While cloud Backup and Disaster Recovery (BUDR) has been available for a significant amount of time, there are still challenges that come with this approach. This is because of a few factors, such as the shifting business landscape and the more mainstream adoption of the cloud. The environment that cloud BUDR began in is vastly different from the one it exists in today. As a result of this, determining the right course of action with cloud BUDR can be complex. To simplify the planning process, ask yourself these questions to ascertain if cloud BUDR is right for your organization.
How can the cloud handle complex network designs?
A network blueprint for Disaster Recovery as a Service (DRaaS) in the cloud is a necessity during backup and disaster recovery planning. It’s difficult to move a service physically from region to region. This process is especially complex if you have to also change internal network parameters; this is not something you want to do suddenly during a disaster. Having the power to create a replica of internal network in the cloud is a better option, as your failed over applications will be able to work seamlessly.
How do I meet my compliance obligations with cloud BUDR?
In the early stages of cloud BUDR, compliance essentially referred to a company’s ability to successfully perform an audit of data center security. Now, however, being unable to comply with regulations means that you will incur severe penalties, with consequences that are comparable to the damage caused by a data breach or system outage. Companies are responsible for making sure that any data processor partners, such as cloud service providers, comply with regulations like GDPR, among others. Because of this, evaluating the compliance of cloud providers has become vital in the process of choosing the right vendor. Through this assessment, organizations reduce data risk, as well as financial exposure. To that end, you must be able to hold your provider accountable, as you will be replicating your valuable data to their cloud.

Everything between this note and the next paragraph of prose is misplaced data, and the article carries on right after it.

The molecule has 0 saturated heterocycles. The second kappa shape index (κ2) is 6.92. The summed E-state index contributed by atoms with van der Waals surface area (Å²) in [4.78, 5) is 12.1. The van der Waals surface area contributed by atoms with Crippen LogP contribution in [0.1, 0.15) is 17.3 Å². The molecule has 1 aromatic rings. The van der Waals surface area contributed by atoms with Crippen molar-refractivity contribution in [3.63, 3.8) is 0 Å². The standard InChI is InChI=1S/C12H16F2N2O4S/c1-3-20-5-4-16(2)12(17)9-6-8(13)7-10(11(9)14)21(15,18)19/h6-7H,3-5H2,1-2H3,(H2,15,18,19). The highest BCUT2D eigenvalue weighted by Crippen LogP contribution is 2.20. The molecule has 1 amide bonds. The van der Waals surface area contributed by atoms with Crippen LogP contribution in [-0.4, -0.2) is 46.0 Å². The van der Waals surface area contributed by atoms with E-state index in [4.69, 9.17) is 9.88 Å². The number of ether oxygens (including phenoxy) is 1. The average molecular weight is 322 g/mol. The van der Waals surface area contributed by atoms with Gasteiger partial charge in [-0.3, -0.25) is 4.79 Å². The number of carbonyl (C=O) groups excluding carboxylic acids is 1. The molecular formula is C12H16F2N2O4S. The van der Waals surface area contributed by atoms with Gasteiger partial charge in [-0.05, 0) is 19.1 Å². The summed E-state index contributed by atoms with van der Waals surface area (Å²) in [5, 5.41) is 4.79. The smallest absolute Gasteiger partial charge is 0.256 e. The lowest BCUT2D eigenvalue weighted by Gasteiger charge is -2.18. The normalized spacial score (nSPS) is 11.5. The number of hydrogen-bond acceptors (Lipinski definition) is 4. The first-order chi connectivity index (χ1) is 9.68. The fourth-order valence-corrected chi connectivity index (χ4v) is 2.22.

To find a vendor that is compliant, try to look for one that offers a combination of third-party accreditation and a “compliance mindset.” An ideal provider has the ability to actively work with your risk and compliance teams in order to produce transparent reporting and monitoring. Additionally, if you find a vendor with specialist knowledge of the compliance environment you’re working in, be sure to ask them how they will help you meet reporting and auditing requirements.
How do I manage cloud BUDR once it’s been implemented?
Continuous management is the last challenge of cloud backup and disaster recovery. Moving to the cloud can bring positive change, but it requires businesses to think of their environment differently. You will want the same level of visibility that you had with your on-prem environment. Additionally, you should ensure that you can manage your disaster recovery tools in severe disaster scenarios. The ability to enable alerts surrounding performance, security, and billing will also allow you to have an on-prem level of manageability without experiencing any unwanted surprises.
By answering these questions, you’ll gain a stronger grasp on the crucial aspects of actualizing cloud BUDR. You’ll also have a better understanding of whether or not the cloud is the right environment for your organization. When planning to move to the cloud, consider using these questions as a guide to simplify the implementation process.
Latest posts by Tess Hanna (see all)
- Acronis Receives $147 Million in Investment Round Led By Goldman Sachs - September 19, 2019
- Actifio Showcases Actifio GO for GCP and Google Cloud Summit - September 18, 2019
- Study From StorageCraft Reveals Sources of Concern for IT Teams - September 13, 2019